In the weekly e-mail from the Alban Institute, Peter Steinke has this to say:
Limping along without a focus is called mission drift. It is what happens when people come together to support an objective but forget what the objective is. People lose their reason for being, even though they go through the motions. Many things contribute to the sidetracking, such as compromising ideals in succumbing to a pressure group, searching for instant viability or solutions, grasping for saviors, fooling themselves that they are vital or viable simply because they endure, preoccupying themselves with nonessentials, exchanging their core beliefs for more marketable ideas, or failing to attend to what God is calling them to do in their little corner of the world.
If mission is so essential to the congregation’s life and well-being, what exactly does mission mean? There is a movement called “the missional church.” People assign marks or attribute certain actions to a missional church, but I find the term confusing. It is similar to saying “the ruling government” or the “athleticism of the athlete.” Either a church is missional or it is not the church. Mission is the nature and purpose of the church, not some list of qualifiers.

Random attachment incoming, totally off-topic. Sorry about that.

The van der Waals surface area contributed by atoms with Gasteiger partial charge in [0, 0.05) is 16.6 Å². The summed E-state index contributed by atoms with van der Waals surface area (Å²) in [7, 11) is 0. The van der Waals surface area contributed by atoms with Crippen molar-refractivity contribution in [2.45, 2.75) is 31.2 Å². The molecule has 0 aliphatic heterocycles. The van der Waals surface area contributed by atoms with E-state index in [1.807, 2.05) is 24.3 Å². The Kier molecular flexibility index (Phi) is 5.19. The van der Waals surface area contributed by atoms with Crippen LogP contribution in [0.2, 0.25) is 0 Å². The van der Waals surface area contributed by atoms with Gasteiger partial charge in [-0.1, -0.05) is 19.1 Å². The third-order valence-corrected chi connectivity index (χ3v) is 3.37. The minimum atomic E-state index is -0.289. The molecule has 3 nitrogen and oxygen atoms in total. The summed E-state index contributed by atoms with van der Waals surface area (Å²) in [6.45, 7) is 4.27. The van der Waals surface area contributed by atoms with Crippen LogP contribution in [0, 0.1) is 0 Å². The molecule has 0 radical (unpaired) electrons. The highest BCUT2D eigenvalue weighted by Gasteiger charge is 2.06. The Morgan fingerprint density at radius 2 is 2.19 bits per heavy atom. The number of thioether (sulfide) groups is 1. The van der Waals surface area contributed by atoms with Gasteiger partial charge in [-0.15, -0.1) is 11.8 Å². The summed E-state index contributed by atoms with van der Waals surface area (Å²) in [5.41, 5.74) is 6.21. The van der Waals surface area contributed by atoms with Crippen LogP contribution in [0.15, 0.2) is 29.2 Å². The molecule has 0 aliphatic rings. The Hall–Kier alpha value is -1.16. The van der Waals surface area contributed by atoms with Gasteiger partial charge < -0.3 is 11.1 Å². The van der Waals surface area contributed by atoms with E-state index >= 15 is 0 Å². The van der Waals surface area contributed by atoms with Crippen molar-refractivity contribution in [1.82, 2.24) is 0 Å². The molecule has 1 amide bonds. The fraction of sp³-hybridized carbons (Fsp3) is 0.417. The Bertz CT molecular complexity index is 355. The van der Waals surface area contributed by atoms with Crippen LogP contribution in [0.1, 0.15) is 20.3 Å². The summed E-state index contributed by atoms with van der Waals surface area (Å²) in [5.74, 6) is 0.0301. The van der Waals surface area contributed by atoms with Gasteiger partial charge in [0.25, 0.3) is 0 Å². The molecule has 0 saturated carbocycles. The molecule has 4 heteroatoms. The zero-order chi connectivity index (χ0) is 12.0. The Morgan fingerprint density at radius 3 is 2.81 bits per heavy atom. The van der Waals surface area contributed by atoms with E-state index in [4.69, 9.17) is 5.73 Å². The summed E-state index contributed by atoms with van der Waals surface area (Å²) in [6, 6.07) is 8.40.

Steinke’s point is well taken, and it jibes with some of Diana Butler Bass’s findings about church growth. That said, I have a question about mission, and one I hope our conversation won’t reduce to semantics. When I hear the word mission, I hear the word work, or job. I work all week long. I get spiritually depleted. I go to church to be fed so I can resume that work. If instead of food, what I get is another set of assignments, I get tired. I suspect that I am not alone in this. I am all for mission. I spend a great deal of my time encouraging people to take one on. But the church’s emphasis on mission in some ways makes me feel that it is just another task master. I certainly don’t want to belong to a do nothing church, but there has to be some room in which we can own up to our own needs, weaknesses and vulnerabilities. I wonder if our church’s emphasis on mission makes this difficult.